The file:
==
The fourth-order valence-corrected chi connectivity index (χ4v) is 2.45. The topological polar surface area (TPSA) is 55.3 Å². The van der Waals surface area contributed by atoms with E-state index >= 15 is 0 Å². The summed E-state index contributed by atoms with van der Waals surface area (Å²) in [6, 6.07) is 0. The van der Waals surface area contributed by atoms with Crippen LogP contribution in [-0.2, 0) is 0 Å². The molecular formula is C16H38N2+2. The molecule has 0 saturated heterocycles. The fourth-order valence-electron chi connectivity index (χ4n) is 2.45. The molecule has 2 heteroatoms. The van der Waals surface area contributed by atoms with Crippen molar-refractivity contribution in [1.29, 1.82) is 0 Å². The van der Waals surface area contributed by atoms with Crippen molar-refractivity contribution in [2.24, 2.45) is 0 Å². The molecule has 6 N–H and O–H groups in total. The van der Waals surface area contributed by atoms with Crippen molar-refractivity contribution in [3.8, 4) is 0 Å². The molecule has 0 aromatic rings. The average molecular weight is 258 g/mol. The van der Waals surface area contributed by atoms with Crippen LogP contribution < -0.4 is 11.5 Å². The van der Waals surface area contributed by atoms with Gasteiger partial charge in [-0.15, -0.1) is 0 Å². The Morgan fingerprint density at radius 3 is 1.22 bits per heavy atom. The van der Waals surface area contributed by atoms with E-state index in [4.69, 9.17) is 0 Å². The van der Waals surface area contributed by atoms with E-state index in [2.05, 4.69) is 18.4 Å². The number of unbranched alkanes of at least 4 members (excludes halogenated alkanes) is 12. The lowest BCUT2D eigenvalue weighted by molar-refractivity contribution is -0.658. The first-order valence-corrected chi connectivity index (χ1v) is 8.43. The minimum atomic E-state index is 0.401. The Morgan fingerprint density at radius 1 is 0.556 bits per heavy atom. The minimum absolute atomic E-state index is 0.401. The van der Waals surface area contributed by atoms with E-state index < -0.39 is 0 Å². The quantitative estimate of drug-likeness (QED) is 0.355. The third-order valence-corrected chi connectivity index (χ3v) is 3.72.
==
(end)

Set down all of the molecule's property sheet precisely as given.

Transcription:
The fourth-order valence-corrected chi connectivity index (χ4v) is 2.45. The topological polar surface area (TPSA) is 55.3 Å². The van der Waals surface area contributed by atoms with E-state index >= 15 is 0 Å². The summed E-state index contributed by atoms with van der Waals surface area (Å²) in [6, 6.07) is 0. The van der Waals surface area contributed by atoms with Crippen LogP contribution in [-0.2, 0) is 0 Å². The molecular formula is C16H38N2+2. The molecule has 0 saturated heterocycles. The fourth-order valence-electron chi connectivity index (χ4n) is 2.45. The molecule has 2 heteroatoms. The van der Waals surface area contributed by atoms with Crippen molar-refractivity contribution in [1.29, 1.82) is 0 Å². The van der Waals surface area contributed by atoms with Crippen molar-refractivity contribution in [2.24, 2.45) is 0 Å². The molecule has 6 N–H and O–H groups in total. The van der Waals surface area contributed by atoms with Crippen molar-refractivity contribution in [3.8, 4) is 0 Å². The molecule has 0 aromatic rings. The average molecular weight is 258 g/mol. The van der Waals surface area contributed by atoms with Crippen LogP contribution < -0.4 is 11.5 Å². The van der Waals surface area contributed by atoms with Gasteiger partial charge in [-0.15, -0.1) is 0 Å². The Morgan fingerprint density at radius 3 is 1.22 bits per heavy atom. The van der Waals surface area contributed by atoms with E-state index in [4.69, 9.17) is 0 Å². The van der Waals surface area contributed by atoms with E-state index in [2.05, 4.69) is 18.4 Å². The number of unbranched alkanes of at least 4 members (excludes halogenated alkanes) is 12. The lowest BCUT2D eigenvalue weighted by molar-refractivity contribution is -0.658. The first-order valence-corrected chi connectivity index (χ1v) is 8.43. The minimum atomic E-state index is 0.401. The Morgan fingerprint density at radius 1 is 0.556 bits per heavy atom. The minimum absolute atomic E-state index is 0.401. The van der Waals surface area contributed by atoms with E-state index < -0.39 is 0 Å². The quantitative estimate of drug-likeness (QED) is 0.355. The third-order valence-corrected chi connectivity index (χ3v) is 3.72.